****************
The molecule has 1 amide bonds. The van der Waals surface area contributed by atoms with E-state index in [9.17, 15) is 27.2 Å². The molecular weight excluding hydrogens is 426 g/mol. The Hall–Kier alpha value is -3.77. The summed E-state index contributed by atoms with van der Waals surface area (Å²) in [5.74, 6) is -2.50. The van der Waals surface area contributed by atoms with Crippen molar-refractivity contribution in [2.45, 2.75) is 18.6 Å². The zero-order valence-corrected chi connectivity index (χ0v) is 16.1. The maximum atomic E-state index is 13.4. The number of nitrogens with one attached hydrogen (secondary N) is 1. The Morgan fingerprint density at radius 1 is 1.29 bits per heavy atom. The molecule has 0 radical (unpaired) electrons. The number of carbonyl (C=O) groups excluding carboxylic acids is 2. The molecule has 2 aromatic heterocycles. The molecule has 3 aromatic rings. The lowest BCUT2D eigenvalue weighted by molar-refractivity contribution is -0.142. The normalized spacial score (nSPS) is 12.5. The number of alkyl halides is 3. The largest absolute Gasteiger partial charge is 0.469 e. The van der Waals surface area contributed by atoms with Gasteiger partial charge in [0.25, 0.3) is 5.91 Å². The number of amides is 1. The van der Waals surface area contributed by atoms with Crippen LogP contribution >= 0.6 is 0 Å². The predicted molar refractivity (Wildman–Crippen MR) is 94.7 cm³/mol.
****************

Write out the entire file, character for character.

The molecule has 1 amide bonds. The van der Waals surface area contributed by atoms with E-state index in [9.17, 15) is 27.2 Å². The molecular weight excluding hydrogens is 426 g/mol. The Hall–Kier alpha value is -3.77. The summed E-state index contributed by atoms with van der Waals surface area (Å²) in [5.74, 6) is -2.50. The van der Waals surface area contributed by atoms with Crippen molar-refractivity contribution in [2.45, 2.75) is 18.6 Å². The zero-order valence-corrected chi connectivity index (χ0v) is 16.1. The maximum atomic E-state index is 13.4. The number of nitrogens with one attached hydrogen (secondary N) is 1. The Morgan fingerprint density at radius 1 is 1.29 bits per heavy atom. The molecule has 0 radical (unpaired) electrons. The number of carbonyl (C=O) groups excluding carboxylic acids is 2. The molecule has 2 aromatic heterocycles. The molecule has 3 aromatic rings. The lowest BCUT2D eigenvalue weighted by molar-refractivity contribution is -0.142. The normalized spacial score (nSPS) is 12.5. The number of alkyl halides is 3. The largest absolute Gasteiger partial charge is 0.469 e. The van der Waals surface area contributed by atoms with Gasteiger partial charge in [0.25, 0.3) is 5.91 Å². The number of amides is 1. The van der Waals surface area contributed by atoms with Crippen LogP contribution >= 0.6 is 0 Å². The predicted molar refractivity (Wildman–Crippen MR) is 94.7 cm³/mol.